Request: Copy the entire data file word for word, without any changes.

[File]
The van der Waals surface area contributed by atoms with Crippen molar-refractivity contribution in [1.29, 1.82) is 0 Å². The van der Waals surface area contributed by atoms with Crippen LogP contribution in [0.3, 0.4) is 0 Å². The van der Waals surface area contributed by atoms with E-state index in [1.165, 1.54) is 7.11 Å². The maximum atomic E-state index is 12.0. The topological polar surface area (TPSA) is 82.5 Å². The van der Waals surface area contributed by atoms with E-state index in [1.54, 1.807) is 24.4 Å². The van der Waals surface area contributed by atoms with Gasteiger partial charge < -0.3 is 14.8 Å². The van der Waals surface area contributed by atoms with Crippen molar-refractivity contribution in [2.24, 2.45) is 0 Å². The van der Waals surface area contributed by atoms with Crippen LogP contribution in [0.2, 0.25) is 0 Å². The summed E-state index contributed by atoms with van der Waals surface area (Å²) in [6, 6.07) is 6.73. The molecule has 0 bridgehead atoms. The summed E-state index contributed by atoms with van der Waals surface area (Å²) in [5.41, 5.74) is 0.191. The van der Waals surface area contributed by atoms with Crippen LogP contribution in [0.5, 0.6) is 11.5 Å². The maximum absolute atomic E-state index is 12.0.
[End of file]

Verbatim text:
The van der Waals surface area contributed by atoms with Crippen molar-refractivity contribution in [1.29, 1.82) is 0 Å². The van der Waals surface area contributed by atoms with Crippen LogP contribution in [0.3, 0.4) is 0 Å². The van der Waals surface area contributed by atoms with E-state index in [1.165, 1.54) is 7.11 Å². The maximum atomic E-state index is 12.0. The topological polar surface area (TPSA) is 82.5 Å². The van der Waals surface area contributed by atoms with E-state index in [1.54, 1.807) is 24.4 Å². The van der Waals surface area contributed by atoms with Gasteiger partial charge < -0.3 is 14.8 Å². The van der Waals surface area contributed by atoms with Crippen molar-refractivity contribution in [2.24, 2.45) is 0 Å². The van der Waals surface area contributed by atoms with Crippen LogP contribution in [0.2, 0.25) is 0 Å². The summed E-state index contributed by atoms with van der Waals surface area (Å²) in [6, 6.07) is 6.73. The molecule has 0 bridgehead atoms. The summed E-state index contributed by atoms with van der Waals surface area (Å²) in [5.41, 5.74) is 0.191. The van der Waals surface area contributed by atoms with Crippen LogP contribution in [0.5, 0.6) is 11.5 Å². The maximum absolute atomic E-state index is 12.0.